This was the best week of Trump’s presidency. The Iowa caucuses were a disaster, he was acquitted by the Senate, the State of the Union was a success, the jobs report showed signs of growth, Biden is slipping in the polls, and his approval is the highest it's ever been.
Jordan Peterson, the intellectual hero of the intellectual dark web is recovering from pneumonia, brought on by treatment for prescription drug dependence. His daughter Mikhaila posted an update video saying he is being treated in Russia and has recently come out of a medically induced coma. Peterson is an emblem of resurgence, especially among young men, and his impact will continue to be felt, regardless of his recovery. I’ve written about Peterson here and here; he’s one of the most significant thinkers and writers of this century, and I know many are praying for a full recovery.
Steve Timmis has been removed as the executive director of Acts 29 for bullying and abusive leadership. Timmis is the latest in a long string of Acts 29 members who have been removed over their angry, abusive, and disqualifying leadership. Founded in 1998, Acts 29 is a church planting network of 730 churches, started by Mark Driscoll and now led by Matt Chandler. Driscoll and Darrin Patrick, another Acts 29 board member, have both been removed from leadership and from their churches. Timmis marks a trend and hopefully a trend reversal. The church needs the work and ministry of Acts 29, but not at the cost of spiritual abuse.
I’m always looking for articles like these. VanGemeren is an Old Testament professor at Trinity in Chicago, and this is his short summary of the book of Joel. One of the twelve minor prophets, Joel prophesied after the exile and used the metaphors of the older prophets to promise restoration and protection for Israel. In addition to surveying the major themes and images of the book, VanGemeren situates Joel in Scripture and in history. What was happening in the world? Why does Joel come between Hosea and Amos? Take some time to read through Joel with these two articles as a guide.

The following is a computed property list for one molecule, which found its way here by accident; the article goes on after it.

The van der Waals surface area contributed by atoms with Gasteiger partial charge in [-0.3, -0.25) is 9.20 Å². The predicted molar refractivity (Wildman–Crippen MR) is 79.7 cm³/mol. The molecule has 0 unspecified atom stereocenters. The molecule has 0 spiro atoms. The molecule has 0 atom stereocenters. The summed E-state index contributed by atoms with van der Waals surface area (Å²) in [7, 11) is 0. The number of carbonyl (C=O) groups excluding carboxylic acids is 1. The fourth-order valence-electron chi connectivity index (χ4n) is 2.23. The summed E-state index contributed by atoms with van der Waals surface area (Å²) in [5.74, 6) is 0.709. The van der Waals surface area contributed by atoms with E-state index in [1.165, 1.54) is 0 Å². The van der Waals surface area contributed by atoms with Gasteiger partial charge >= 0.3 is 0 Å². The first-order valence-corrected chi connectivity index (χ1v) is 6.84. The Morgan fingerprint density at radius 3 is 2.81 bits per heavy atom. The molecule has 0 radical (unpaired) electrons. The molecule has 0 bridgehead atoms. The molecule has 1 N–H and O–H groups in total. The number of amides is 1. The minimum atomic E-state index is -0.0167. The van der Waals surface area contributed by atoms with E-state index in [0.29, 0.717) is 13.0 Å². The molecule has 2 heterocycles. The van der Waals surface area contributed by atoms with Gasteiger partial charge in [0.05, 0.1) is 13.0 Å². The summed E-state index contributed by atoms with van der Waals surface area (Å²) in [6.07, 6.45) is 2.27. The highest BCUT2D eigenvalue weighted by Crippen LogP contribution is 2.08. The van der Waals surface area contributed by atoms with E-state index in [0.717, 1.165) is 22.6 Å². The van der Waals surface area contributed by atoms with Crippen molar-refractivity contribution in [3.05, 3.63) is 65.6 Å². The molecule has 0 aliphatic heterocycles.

“The New American Millennial Right” - Park MacDougald, Tablet Magazine
This essay is a detailed lay of the land for the political right. From Ross Douthat and Reihan Salam through Julius Krein and American Affairs through Josh Hawley and Tucker Carlson. MacDougald classifies the various factions and traces their origins in recent political history, but he also looks at the philosophical roots of the main strains of conservative ideology. Even as the left is reshaping around progressive social issues and democratic socialism, the right is also reconfiguring. Millennial conservatives look much different than their conservative boomers. This is an intriguing look into the present and the future.
“For the US and China, Interdependence Is a Double-Edged Sword” - Joseph Nye, The Financial Times
The relationship between the US and China is the forerunner of a new era in foreign relations, and this new kind of relationship will require new paradigms in foreign policy. In zero-sum relationships, any cost inflicted on an opponent is a win, but in positive-sum relationships, both parties can pay for acts of competition and aggression. The interdependence of the modern world is reshaping global diplomacy in startling new ways. Nye argues that for the US and China, interdependence should provide a level of deterrence that stabilizes the world’s two biggest economies. However, that depends on what kind of relationship the two countries think they have. For now Trump and Xi Jinping want the world to be a zero-sum game, but events from the dispute over Huawei to the coronavirus may prove that they are playing a new, very different, kind of game.
“Personality Tests Don’t Excuse Your Sin” - Christa Threlfall, The Gospel Coalition
This is a great reminder from Christa Threlfall; personality tests can become so determinative that they cause us to attribute sinful behavior to our personality types. While I love the different personality tools - mostly guessing friends enneagram numbers and watching their reactions - I do think this is an important warning. While we are all made uniquely by God, shaped by our experiences, and tend toward personality trends, we are also being remade into the image of Christ. Every part of who we are is subject to God’s renewing grace, even Achievers, Activators, 2s, 4s, 7s, ISFPs and the ENTJs.
Cole Feix is the founder and president of So We Speak. Follow him on Twitter, @cfeix7.